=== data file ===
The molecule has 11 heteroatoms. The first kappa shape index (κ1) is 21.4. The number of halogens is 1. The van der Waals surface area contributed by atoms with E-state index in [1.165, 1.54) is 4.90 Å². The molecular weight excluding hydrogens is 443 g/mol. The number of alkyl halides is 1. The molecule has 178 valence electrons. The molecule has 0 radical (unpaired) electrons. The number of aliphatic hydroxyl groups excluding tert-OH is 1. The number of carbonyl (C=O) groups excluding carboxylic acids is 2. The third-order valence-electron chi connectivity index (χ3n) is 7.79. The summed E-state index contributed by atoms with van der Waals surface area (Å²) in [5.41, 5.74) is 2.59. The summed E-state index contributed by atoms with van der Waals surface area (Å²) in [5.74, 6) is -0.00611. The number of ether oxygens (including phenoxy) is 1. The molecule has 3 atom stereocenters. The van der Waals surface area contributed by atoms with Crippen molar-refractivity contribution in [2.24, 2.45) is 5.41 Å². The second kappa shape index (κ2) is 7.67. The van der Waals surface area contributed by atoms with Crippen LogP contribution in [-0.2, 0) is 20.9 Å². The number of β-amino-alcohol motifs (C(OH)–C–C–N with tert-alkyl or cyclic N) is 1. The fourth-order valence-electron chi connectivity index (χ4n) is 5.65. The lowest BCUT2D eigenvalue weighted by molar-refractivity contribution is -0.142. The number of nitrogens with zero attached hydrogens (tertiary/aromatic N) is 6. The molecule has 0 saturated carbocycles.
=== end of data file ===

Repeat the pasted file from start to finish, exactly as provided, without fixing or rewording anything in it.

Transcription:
The molecule has 11 heteroatoms. The first kappa shape index (κ1) is 21.4. The number of halogens is 1. The van der Waals surface area contributed by atoms with E-state index in [1.165, 1.54) is 4.90 Å². The molecular weight excluding hydrogens is 443 g/mol. The number of alkyl halides is 1. The molecule has 178 valence electrons. The molecule has 0 radical (unpaired) electrons. The number of aliphatic hydroxyl groups excluding tert-OH is 1. The number of carbonyl (C=O) groups excluding carboxylic acids is 2. The third-order valence-electron chi connectivity index (χ3n) is 7.79. The summed E-state index contributed by atoms with van der Waals surface area (Å²) in [5.41, 5.74) is 2.59. The summed E-state index contributed by atoms with van der Waals surface area (Å²) in [5.74, 6) is -0.00611. The number of ether oxygens (including phenoxy) is 1. The molecule has 3 atom stereocenters. The van der Waals surface area contributed by atoms with Crippen molar-refractivity contribution in [2.24, 2.45) is 5.41 Å². The second kappa shape index (κ2) is 7.67. The van der Waals surface area contributed by atoms with Crippen LogP contribution in [-0.2, 0) is 20.9 Å². The number of β-amino-alcohol motifs (C(OH)–C–C–N with tert-alkyl or cyclic N) is 1. The fourth-order valence-electron chi connectivity index (χ4n) is 5.65. The lowest BCUT2D eigenvalue weighted by molar-refractivity contribution is -0.142. The number of nitrogens with zero attached hydrogens (tertiary/aromatic N) is 6. The molecule has 0 saturated carbocycles.